The Home Baking Association has named February Bake for Family Fun Month. This year, many families have spent a lot of their at-home time learning new skills. Baking is one skill some people imagine is too difficult for them to try. In reality, baking is for everyone. Whether you are experienced bakers or absolute beginners, baking with the family is an ideal way to grow together, have fun, and learn new skills. Here are 7 fun ways to get the whole family baking together.
1. Favorite Recipes
Start with your family’s favorite recipes. Children and previously non-baking family members will be more inclined to help and to learn how to bake when they already know the result is going to be delicious. Letting each person take a turn choosing what to bake will also make them feel more invested in the outcome. It also helps to tell them they can’t have any if they don’t help.
2. Age-appropriate Treats
Make age-appropriate treats. This applies not just to what younger children can eat but also to what younger children can prepare. If you’re nervous about having your younger children around a hot oven or stove, you can make no-bake treats or bake ahead and allow children to assemble the dessert. As children grow older, teach them proper safety techniques as part of the responsibility of baking. Though many people think children do not like responsibility, they do actually gain self-confidence and pride from earning it.
3. Be Forgiving
Though it’s true that baking is a bit more of an exact science than most cooking, making mistakes usually just alters the dessert but doesn’t actually ruin it. Children make mistakes and rather than reacting harshly to the mistakes, we can be patient and see what the mistakes yield. If the baking doesn’t work because of the mistake, the baker learns to be more careful. If the mistake yields something new and delicious, you have a new family favorite.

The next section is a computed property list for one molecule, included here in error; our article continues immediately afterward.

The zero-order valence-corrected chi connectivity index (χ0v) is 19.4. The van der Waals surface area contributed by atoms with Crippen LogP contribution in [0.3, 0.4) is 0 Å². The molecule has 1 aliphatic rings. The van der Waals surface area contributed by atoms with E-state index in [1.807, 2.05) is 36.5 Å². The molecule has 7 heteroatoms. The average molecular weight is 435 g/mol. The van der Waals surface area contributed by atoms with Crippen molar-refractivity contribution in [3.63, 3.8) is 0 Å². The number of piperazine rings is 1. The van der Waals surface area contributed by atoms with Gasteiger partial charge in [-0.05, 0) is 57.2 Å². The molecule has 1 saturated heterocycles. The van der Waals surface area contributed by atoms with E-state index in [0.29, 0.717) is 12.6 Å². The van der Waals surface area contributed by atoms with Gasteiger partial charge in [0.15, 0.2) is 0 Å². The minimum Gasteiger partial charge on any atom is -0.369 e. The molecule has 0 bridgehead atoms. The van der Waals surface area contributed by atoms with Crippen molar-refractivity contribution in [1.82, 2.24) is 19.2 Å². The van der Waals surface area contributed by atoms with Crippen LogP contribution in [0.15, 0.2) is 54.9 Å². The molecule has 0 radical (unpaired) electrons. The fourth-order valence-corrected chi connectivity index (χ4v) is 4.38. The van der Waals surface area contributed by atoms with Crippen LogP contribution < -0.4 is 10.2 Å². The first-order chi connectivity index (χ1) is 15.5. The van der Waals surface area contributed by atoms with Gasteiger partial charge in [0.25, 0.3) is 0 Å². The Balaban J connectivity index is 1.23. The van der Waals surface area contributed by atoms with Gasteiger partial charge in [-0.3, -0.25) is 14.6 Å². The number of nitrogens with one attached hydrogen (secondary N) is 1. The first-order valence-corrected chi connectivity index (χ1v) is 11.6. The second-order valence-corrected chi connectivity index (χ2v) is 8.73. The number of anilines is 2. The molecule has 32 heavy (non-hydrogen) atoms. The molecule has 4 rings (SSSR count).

4. Make It Low-stakes
Make it a low-stakes game. When people are first learning a skill, they can put a lot of pressure on themselves to do well. Even the simplest and silliest games can be fun. One idea is to have some family members bake and others guess the ingredients or do a taste test. Another idea is to put all the jobs in a hat and each person has to draw a job for the week. Perhaps you can try making all the desserts from your favorite movies and have a movie night. Making your own games that work for your family will ensure that everyone wants to help.
5. Make Food Gifts
Make food gifts for others. Many children feel motivated by making other people happy. If you bake for others, children and teens might be inspired to help, especially if they get to have a taste, too. Maybe bake some treats for the neighbors or their friend’s family. Whoever receives these gifts will be touched that they are homemade.
6. Take on Challenges
Children have a tendency to think that their parents can do anything and don’t know what it’s like to face a challenge. Every once in a while, pick a really difficult recipe and allow your children to watch you problem-solve to achieve it. Show them how you go about using new skills and learning about new ingredients. Ask for their input when you feel stuck. Seeing you overcome an obstacle will model problem-solving for their futures.
7. Make it a Competition
Some families love to compete against each other. If your family members are old enough, you can reenact famous cooking shows, such as the Great British Baking Show or Cupcake Wars. One family member can be the judge and choose a required ingredient and then family members compete for recognition.
If there is one thing we have learned this year, it is that quality time with loved ones is essential to our well-being. Involving the whole family in activities around the house will make at-home time feel happier and more comforting. If you are worried about giving your family too much sugar, consider low-sugar options with healthy ingredients such as Aronia berries. Superberries Frozen Aronia berries are a delicious and nutritious ingredient that will work well in almost any recipe that calls for berries.